As of October 2004, the U.S. was still down about a half million jobs since the peak in employment at the start of the last recession in March 2001, 43 months earlier. At a similar stage during the last recovery, the U.S. had added about 2.75 million jobs. This year, we have begun to see gradual improvement in the pace of job growth.1 As of October, payrolls in Pennsylvania, New Jersey, and Delaware, the three states in the Third Federal Reserve District, had just recovered to the level of the last peak in employment. (Since the end of the recession, New Jersey has shown the strongest job growth of the three states and Pennsylvania the weakest.) Unlike the nation, our region is doing considerably better this time compared to 1990-91 – then, it took over four years to get back to the previous employment peak, reflecting the relative severity of the 1990 recession in our region. We are on track for a somewhat swifter return this time compared to 1991, and our recovery has been similar to the nation’s.

But what types of jobs are being added in our region? Are they high quality jobs in terms of paying a high wage, or are they low-paying jobs? Have secular shifts in the distribution of employment led to different types of jobs being added compared to earlier recoveries? Does the pattern of job growth differ in our region relative to the nation?

Aaronson and Christopher (2004)2 recently examined this issue for the nation and concluded that the distribution of jobs between higher paying and lower paying industries during this recovery has been similar to that of previous recoveries. Typically, when a recovery begins and employment begins to grow, the first jobs added are in those industries that are relatively low paying, while higher paying jobs are added later on as the economy and employment continue to expand.

In this note, we apply a modified version of the Aaronson and Christopher methodology to examine the recent employment experience in the three states of Pennsylvania, New Jersey, and Delaware.3 Similar to Aaronson and Christopher, we find that the private sector adds more lower paying than higher paying jobs at the beginning of recoveries both in the region and in the nation. As the economic expansion takes hold, the ratio of high-pay to low-pay jobs added increases. For example, by our measure, it was not until the end of last year that the average monthly growth in higher paying jobs over the past 12 months exceeded average monthly growth in lower paying jobs in the nation. Our region has lagged the nation somewhat in the process of adding higher paying jobs, but this milestone was reached in June. For example, in the 12 months ending in October 2004, the region added an average of about 9,500 private-sector payroll jobs per month (monthly growth averaged 0.11 percent). Of these jobs added, about 5,600, or 59 percent, were in higher paying industries, and 3,900, or 41 percent, were in lower paying industries in the region (monthly growth of jobs in higher paying industries averaged 0.066 percent, while monthly growth of jobs in lower paying industries averaged 0.045 percent). In contrast, a year ago, the region had lost an average of about 2,900 private-sector payroll jobs per month in the 12 months ending in October 2003 (monthly growth averaged −0.033). There were average losses of 4,700 per month in higher paying industries and average gains of 1,800 per month in lower paying industries (monthly growth averaged −0.054 percent and 0.021 percent, respectively). So to answer the question in the title, job quality was not “job one” in the region’s recovery, since low-paying jobs were added first. But as the expansion continues, if the typical pattern holds, relative job quality will rise both in the region and in the nation.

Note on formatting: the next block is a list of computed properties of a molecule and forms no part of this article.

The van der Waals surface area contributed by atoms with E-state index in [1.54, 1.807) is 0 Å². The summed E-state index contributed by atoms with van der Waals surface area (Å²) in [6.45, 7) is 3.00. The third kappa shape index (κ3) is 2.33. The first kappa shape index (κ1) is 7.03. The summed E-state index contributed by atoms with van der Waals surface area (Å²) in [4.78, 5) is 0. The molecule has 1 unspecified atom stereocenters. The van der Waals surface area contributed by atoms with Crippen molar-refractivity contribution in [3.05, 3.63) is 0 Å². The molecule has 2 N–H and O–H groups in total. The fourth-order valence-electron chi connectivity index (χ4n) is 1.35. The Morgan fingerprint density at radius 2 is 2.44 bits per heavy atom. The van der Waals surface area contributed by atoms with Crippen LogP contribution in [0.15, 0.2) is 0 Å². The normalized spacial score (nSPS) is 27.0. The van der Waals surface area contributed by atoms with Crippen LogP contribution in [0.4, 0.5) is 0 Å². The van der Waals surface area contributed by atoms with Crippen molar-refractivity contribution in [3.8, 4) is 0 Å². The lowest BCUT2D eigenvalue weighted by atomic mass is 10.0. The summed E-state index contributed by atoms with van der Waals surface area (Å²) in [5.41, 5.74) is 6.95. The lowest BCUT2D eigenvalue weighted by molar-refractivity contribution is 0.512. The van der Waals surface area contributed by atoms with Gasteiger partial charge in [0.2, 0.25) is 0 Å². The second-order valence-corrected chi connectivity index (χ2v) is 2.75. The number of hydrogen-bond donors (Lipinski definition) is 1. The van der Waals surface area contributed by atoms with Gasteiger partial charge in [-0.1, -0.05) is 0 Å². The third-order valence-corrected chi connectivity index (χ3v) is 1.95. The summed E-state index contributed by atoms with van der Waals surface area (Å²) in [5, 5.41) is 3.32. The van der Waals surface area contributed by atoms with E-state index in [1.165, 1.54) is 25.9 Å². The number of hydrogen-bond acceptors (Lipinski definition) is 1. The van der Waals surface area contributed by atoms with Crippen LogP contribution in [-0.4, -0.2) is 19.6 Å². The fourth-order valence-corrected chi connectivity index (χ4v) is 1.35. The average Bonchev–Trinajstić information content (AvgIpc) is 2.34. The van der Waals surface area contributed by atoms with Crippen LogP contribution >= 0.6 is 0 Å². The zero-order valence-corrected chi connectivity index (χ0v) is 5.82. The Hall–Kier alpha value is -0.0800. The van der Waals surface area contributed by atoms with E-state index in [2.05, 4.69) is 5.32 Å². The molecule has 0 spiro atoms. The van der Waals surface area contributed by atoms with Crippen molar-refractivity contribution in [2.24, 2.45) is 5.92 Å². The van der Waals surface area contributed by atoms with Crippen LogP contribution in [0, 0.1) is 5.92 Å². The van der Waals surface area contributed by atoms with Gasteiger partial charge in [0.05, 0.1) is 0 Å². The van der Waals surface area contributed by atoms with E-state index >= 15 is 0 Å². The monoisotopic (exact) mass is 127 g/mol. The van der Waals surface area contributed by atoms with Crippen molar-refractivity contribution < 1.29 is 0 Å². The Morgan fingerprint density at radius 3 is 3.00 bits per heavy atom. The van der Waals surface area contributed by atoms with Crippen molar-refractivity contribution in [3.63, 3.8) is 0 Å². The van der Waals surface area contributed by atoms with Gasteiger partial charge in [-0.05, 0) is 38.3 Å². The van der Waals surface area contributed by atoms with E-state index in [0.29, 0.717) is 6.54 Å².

1. The data used here are through October 2004, since this is the latest month for which state employment data are available. Note, these data are subject to revision.
  2. Daniel Aaronson and Sara Christopher, “Employment Growth in Higher-Paying Sectors,” Chicago Fed Letter, Federal Reserve Bank of Chicago, Number 206, September 2004.
  3. Because the regional data are somewhat more limited than the national data (in particular, state employment data are available for a smaller number of industries than are the national employment data) and because we focus on shares of private sector jobs rather than total employment (which is private sector jobs plus government sector jobs), our index of job quality (i.e., the difference between employment growth in industries with higher paying jobs vs. employment growth in industries with lower paying jobs) differs somewhat from the Aaronson and Christopher index.